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Location: 11°32.48'S 127°11.62'E

We have successfully completed our first full day of passage today! This brought with it a lot of new things, starting with night watches. Although it’s hard to get out of bed for your watch, the sunset watch, the star watch, and the sunrise watch are each named for the perks that make it easier. During today’s sunrise watch, a friendly bird perched itself on the bowsprit, where it stayed for the rest of the morning. As people started to appear on deck, with or without oatmeal and fruit (depending on how their stomachs felt after a night in the rolling waves), the day got hot enough that we had to put a canopy up over the cockpit. Exciting happenings from the morning included saying goodbye to our bird friend, raising the forward staysail, and receiving a flyby from an Australian Border Force plane checking in on us.

On underway days, everybody gathers at lunch to eat together and talk about the day’s schedule. Today, we saw some whales as we ate, and I’ve been told that dolphins were also spotted: it’s been a good day for wildlife sightings all around. Lunch was followed by our first Oceanography and Seamanship classes. We talked a little bit about the history of oceanography and drew a fantastic rendering of Argo piece by piece to learn about the most important parts of the boat. Classes feel the same as ever, even with the added challenge of rocking from side to side and watching the horizon through a porthole to fight off seasickness. After class, we showered on deck, which felt good on such a hot day. We had the rest of the afternoon to ourselves and then came together again for dinner (kangaroo meat!) and squeeze.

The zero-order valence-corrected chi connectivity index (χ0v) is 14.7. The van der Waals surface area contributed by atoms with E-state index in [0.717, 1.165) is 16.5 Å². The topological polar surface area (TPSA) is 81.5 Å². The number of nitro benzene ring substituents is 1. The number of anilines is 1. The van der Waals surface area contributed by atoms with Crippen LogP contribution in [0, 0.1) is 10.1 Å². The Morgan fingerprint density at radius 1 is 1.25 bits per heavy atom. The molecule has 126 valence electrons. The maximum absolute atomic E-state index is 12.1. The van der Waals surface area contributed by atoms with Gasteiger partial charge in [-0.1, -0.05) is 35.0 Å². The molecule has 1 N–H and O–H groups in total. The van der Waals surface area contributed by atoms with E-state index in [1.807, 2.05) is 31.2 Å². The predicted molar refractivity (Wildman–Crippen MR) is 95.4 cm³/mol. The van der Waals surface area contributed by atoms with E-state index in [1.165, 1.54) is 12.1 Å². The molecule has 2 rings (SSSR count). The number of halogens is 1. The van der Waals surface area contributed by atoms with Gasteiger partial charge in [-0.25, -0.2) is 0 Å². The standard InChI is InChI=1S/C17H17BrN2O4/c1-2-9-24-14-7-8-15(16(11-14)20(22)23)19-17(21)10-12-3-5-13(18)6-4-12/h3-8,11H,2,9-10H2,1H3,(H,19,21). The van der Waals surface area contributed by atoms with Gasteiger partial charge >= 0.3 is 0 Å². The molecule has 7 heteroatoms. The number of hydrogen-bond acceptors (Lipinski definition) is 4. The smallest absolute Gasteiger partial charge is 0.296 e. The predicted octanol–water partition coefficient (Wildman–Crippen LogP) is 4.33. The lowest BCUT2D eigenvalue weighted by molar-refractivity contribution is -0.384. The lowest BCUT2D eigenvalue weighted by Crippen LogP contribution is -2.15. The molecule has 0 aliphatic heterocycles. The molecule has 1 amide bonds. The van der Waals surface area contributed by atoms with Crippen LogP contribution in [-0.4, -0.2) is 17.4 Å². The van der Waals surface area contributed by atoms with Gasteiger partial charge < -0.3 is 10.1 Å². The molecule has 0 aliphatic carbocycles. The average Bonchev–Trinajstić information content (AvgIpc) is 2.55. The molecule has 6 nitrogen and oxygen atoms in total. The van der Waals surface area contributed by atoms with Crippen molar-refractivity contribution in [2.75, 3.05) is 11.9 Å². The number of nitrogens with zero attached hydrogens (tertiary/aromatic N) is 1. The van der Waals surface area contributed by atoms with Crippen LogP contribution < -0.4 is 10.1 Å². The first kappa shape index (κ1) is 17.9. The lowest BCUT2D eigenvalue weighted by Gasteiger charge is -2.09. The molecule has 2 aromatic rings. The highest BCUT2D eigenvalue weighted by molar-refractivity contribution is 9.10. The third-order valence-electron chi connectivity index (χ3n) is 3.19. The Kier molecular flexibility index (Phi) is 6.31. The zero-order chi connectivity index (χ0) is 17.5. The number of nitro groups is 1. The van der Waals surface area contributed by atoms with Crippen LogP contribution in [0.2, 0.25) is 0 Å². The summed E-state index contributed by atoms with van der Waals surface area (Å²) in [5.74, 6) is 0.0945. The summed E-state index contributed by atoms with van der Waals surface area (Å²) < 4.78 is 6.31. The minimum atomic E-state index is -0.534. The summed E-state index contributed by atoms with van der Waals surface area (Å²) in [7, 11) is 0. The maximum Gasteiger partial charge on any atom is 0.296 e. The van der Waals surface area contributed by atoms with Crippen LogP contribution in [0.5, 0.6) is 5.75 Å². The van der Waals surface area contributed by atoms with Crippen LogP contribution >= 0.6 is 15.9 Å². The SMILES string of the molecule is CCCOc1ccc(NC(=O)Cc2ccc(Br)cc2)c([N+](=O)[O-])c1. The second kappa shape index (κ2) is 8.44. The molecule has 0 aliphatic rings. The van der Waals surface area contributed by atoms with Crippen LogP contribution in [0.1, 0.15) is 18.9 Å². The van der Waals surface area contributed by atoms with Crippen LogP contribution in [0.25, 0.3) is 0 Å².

There’s a lot of rhythms to be aware of while underway: the rocking of the boat, the watch cycle, and mealtimes are just a few. These routines keep everyone organized and grounded in the middle of the ocean, and though it’s tough to fall into them all at once, we’ll figure it out as we graduate to longer passages. Right now, we’ve passed the 230-mile mark of the 500-ish nautical miles from Darwin to Kupang, and though we only have two sails up, it looks like we’ll arrive early in the morning the day after tomorrow.

We’re looking forward to that. Now for another night of watches and Argo rocking us to sleep!

Hi family! No sunburns yet, just a lot of seasickness. Lots of love and I’ll talk to you in a few days!